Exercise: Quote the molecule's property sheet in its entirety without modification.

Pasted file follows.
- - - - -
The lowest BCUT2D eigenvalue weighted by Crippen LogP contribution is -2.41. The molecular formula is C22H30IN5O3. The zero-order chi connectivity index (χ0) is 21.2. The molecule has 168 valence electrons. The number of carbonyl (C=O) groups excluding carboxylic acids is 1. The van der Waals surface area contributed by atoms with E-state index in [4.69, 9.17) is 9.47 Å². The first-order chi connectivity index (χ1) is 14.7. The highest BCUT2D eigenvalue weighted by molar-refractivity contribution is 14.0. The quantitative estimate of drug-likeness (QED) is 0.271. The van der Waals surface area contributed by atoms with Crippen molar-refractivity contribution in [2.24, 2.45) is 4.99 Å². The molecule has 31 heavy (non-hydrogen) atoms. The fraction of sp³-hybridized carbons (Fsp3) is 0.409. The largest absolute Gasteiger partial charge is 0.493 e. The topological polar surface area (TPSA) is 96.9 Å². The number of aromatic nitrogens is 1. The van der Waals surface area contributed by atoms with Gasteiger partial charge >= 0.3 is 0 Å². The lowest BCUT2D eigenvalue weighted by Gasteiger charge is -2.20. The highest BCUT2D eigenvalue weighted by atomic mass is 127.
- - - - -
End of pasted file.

The lowest BCUT2D eigenvalue weighted by Crippen LogP contribution is -2.41. The molecular formula is C22H30IN5O3. The zero-order chi connectivity index (χ0) is 21.2. The molecule has 168 valence electrons. The number of carbonyl (C=O) groups excluding carboxylic acids is 1. The van der Waals surface area contributed by atoms with E-state index in [4.69, 9.17) is 9.47 Å². The first-order chi connectivity index (χ1) is 14.7. The highest BCUT2D eigenvalue weighted by molar-refractivity contribution is 14.0. The quantitative estimate of drug-likeness (QED) is 0.271. The van der Waals surface area contributed by atoms with Crippen molar-refractivity contribution in [2.24, 2.45) is 4.99 Å². The molecule has 31 heavy (non-hydrogen) atoms. The fraction of sp³-hybridized carbons (Fsp3) is 0.409. The largest absolute Gasteiger partial charge is 0.493 e. The topological polar surface area (TPSA) is 96.9 Å². The number of aromatic nitrogens is 1. The van der Waals surface area contributed by atoms with Gasteiger partial charge >= 0.3 is 0 Å². The lowest BCUT2D eigenvalue weighted by Gasteiger charge is -2.20. The highest BCUT2D eigenvalue weighted by atomic mass is 127.